England in SA
Ntini recalls tough early days
Centurion - Makhaya Ntini, who has become only the sixth fast bowler in history to play in 100 Tests, has admitted that he did not immediately feel completely accepted in the South African dressing room when he made his debut 12 seasons ago.
"It was a hard stage," he said. "Sport was still white-dominated but I (decided to) stick around and wait for so much longer until I break through. That's when I realised that I belonged in this country and in this particular sport."
He said the significance of his selection as the first black African to play for South Africa had not struck him at first.
"Not at all. I was still trying to find my feet. Only with time now, when I see what players of colour have achieved, I look back and think I have done something."
Ntini said the South African team was genuinely representative of the "rainbow nation" and had become "one big family".
He said Cricket South Africa's policy of making sure representative teams had a minimum number of black players had succeeded.
"It made us feel comfortable and nobody feels left out," he said.
Achieving the landmark of 100 Tests has made him feel proud.
"I am one of those guys that was so lucky to be found in the rural areas," said the son of a domestic worker who used to herd animals in his small village in the Eastern Cape.
Asked why he was the only black African to have secured a long-term place in the Test team, he said he was confident there would soon be more.
"From my side I knew what I wanted to do. When people told me cricket could be my job I looked at it like anyone doing a job and wanting to get to a senior position. For me to succeed I have put a lot into it."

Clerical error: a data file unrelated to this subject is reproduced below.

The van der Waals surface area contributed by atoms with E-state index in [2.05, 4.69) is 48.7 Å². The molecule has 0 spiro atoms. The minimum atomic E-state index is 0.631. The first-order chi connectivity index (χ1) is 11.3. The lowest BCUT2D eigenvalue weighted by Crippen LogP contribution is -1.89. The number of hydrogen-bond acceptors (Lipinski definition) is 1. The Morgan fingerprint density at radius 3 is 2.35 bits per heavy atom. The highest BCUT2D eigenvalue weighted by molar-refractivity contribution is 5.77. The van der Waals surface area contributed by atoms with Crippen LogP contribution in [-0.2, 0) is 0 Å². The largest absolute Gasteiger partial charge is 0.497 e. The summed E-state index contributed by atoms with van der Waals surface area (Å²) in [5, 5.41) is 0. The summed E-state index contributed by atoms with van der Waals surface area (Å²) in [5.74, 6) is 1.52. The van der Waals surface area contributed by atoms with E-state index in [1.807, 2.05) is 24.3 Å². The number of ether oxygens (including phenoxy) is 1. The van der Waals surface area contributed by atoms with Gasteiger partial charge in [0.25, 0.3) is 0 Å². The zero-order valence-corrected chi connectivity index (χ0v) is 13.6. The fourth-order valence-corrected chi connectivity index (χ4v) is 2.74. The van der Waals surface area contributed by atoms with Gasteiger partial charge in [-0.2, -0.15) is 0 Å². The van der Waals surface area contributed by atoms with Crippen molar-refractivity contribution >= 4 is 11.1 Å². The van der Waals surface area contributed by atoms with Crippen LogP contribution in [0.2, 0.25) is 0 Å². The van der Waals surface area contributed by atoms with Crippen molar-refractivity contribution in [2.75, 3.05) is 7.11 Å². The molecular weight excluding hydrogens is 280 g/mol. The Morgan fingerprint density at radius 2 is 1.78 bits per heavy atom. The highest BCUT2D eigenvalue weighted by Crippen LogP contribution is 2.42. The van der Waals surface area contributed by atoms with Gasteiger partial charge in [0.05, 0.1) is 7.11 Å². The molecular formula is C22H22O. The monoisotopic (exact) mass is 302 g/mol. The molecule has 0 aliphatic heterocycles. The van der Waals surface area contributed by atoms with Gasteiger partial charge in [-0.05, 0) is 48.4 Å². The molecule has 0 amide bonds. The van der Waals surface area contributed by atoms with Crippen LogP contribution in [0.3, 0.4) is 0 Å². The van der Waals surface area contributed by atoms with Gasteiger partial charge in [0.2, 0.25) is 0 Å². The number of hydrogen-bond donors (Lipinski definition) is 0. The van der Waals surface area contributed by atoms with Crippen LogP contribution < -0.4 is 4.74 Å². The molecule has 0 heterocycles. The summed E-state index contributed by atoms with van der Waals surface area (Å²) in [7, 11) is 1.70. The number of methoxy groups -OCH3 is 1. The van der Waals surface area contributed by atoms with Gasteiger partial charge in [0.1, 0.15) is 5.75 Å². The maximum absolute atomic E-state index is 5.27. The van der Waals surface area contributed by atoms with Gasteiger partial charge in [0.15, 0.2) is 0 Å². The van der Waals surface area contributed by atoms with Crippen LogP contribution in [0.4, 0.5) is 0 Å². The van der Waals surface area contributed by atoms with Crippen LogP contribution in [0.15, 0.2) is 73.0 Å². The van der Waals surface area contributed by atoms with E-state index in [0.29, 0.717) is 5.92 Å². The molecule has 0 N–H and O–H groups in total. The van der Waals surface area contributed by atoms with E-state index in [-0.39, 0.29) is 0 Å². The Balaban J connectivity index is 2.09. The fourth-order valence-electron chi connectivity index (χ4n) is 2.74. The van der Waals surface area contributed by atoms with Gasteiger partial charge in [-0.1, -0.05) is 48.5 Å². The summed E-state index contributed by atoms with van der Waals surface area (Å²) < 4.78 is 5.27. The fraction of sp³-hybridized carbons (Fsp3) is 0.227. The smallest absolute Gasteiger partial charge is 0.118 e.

He said the biggest highlight in a career which has now brought him 390 Test wickets was that he had managed to stay fit and avoid serious injuries.
Ntini has become one of South Africa's sporting icons, twice topping a poll to establish the country's most popular sportsman, beating out players from soccer, the most popular sporting code.
He is the only South African to have taken ten wickets in a Test match on four occasions and has the best match figures of any South African, 13 for 132 against the West Indies in Port of Spain in 2004/05.
He is second behind Shaun Pollock (421) on South Africa's all-time list and still plans to overtake the man with whom he shared the new ball in many Tests.
Although Ntini is now a revered figure in South African sport, his career was almost cut short when he was convicted of raping a 22-year-old woman in a cricket ground toilet in 1999 and sentenced to six years in prison.
He was withdrawn from South Africa's team for the 1999 World Cup but resumed playing later in the year when his conviction was overturned on appeal by a Supreme Court judge who found that "the probabilities were overwhelmingly against the version of the complainant".
He said he had overcome that and other setbacks in his life through positive thinking.
"You take the positive things and come back a stronger person," he said.